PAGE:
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The Patriot Act - Research Paper Example

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It sounds like you want footnotes (reg. #'s) please clarify. The U.S. Patriot Act Instructor name Date Introduction A close examination of the Patriot Act, which this paper achieves more so than members of Congress prior to voting, confirms that those that champion civil liberties as such are justifiably alarmed…
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The Patriot Act

Download file to see previous pages... Provisions of the Act violate the Constitution and tear down the freedoms for which true patriots have fought and died. This discussion will review provide a brief history pertaining to the subject, analyze the debate surrounding the topic and consequences of the Act then offer a concluding statement. History The PATRIOT Act was enacted in response to the 9/11 attacks and as a tool against terrorist threats. The right wing has actively advocated subverting the rights contained in no less than five of the first ten amendments (the Bill of Rights) to, as they claim, ‘protect’ citizens from terrorism. The name itself, the PATRIOT Act is an acronym for Uniting and Strengthening America by Providing Appropriate Tools Required to Intercept and Obstruct Terrorism. The label for this law was cleverly designed and packaged to enlist broad support from a nation that is generally vulnerable to patriotic propaganda but even more so at the time that it was so swiftly enacted. Citizens and legislators were all too eager to submit to the rhetoric that suggested that sacrificing a certain amount of freedom was a small price to pay for security. Most Congressmen admit to not have reading the Act before voting to pass it but those voting in favor were overwhelming. Only one of 99 Senators (Wisconsin Senator Russ Feingold) and 66 of 423 Representatives voted against the law. The PATRIOT Act, as many citizens and legal experts alike have argued, violates the fundamental rights guaranteed by the U.S. Constitution’s first ten amendments, the Bill of Rights (Savage, 2006). This includes the freedom of speech and assembly (First Amendment); the freedom from unreasonable search and seizure (Fourth Amendment); the right to due process of law (Fifth Amendment); the right to a speedy, public and fair trial along with the right to counsel and to confront the accuser, (Sixth Amendment), the freedom from cruel and unusual punishment (Eighth Amendment) and freedom from punishment without conviction (13th Amendment). In March of 2010 President Obama signed a one-year extension of three parts of the USA Patriot Act without any amendments, additions or new limitations on measures he said were essential to safeguard American civil liberties. “The provisions allow the government, with permission from a special court, to obtain roving wiretaps over multiple communication devices, seize suspects’ records without their knowledge, and conduct surveillance of a so-called ‘lone wolf,’ or someone deemed suspicious but without any known ties to an organized terrorist group.” i Analysis Libertarian organizations such as the Civil Liberties Union claim that the Bush administration had a proclivity for secrecy and rejected the concept of transparency. The PATRIOT Act has reproved its agenda for the “outright removal of checks and balances.” ii Conservatives are alarmed as well including former Republican Representative Bob Barr, who is best known for leading the attempt to impeach President Clinton. Barr had led a group named “Patriots to Restore Checks and Balances” which focused solely on challenging the renewal of the Patriot Act in 2004. iii This multifaceted PATRIOT Act modified numerous laws including the Family Education Rights and Privacy Act, Right to Financial Privacy Act, Fair Credit Reporting Act and Immigration and Nationality Act among many others. iv According to the Justice Department, the PATRIOT Act gives support to and ...Download file to see next pagesRead More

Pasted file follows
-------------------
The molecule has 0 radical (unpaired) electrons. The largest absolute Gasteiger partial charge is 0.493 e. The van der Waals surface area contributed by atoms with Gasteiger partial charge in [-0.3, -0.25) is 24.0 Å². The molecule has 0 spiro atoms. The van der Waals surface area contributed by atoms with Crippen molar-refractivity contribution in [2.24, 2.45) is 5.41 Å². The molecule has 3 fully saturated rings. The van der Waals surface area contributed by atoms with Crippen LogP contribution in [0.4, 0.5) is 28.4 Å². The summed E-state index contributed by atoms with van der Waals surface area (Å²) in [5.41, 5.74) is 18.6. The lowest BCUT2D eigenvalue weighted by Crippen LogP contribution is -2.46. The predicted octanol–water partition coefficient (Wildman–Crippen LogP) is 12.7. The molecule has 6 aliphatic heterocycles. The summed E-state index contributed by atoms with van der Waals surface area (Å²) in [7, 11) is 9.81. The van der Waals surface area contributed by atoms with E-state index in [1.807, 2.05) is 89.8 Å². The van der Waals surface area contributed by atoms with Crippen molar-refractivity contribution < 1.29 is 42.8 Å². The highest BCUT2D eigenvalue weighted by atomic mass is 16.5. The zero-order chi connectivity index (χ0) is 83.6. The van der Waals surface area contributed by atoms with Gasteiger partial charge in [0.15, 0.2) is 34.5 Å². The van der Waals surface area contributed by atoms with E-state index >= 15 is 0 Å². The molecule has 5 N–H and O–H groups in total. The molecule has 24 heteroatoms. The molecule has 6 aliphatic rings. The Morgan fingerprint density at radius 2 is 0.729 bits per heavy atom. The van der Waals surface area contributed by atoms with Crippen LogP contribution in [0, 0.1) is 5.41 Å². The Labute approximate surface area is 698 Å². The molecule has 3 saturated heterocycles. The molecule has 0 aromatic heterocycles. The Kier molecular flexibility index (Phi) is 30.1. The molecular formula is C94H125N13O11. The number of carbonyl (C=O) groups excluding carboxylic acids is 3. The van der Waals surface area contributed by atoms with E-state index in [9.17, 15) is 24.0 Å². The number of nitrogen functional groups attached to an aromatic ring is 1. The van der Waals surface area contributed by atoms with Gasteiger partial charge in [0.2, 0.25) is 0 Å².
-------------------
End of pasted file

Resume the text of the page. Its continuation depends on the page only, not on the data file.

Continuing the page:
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The Patriot Act: Security vs. Civil Liberties

This research will begin with the statement that the USA Patriot Act was a sweeping piece of legislation that was enacted into law by Congress shortly after the terrorist attacks on the World Trade Center on September 11, 2001. This new law provided for increased powers of surveillance for law enforcement agencies in this country.

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The act was formed as a counter reaction to frequent terrorist attacks on America, the most significant of which has taken place on the 11th of September. The act’s purpose is to provide US law enforcement agencies with special powers to assist in preventing future terrorist attacks (Etzioni, 2004).
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By describing themselves as genuine Americans and by framing their claims on behalf of the nation or the people, President Bush attained a nationwide consensus and succeeded in portraying their opponents as an anti-national faction. The main advantages of the act are that it preserves liberties that the Constitution guarantees Americans, it guarantees safety against the enemy (terrorists); it helps people to overcome fear and terror inspiring their nationalist feelings and ideas.
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The author provides one of the perfect examples of this situation, the case of Ashton Lundeby, a sixteen year old who was arrested for allegedly sending bomb threat; he was arrested from his home on the night of 15 February and is denied the right to get due process. There are various powers given to the Federal agents under the Patriot Act.

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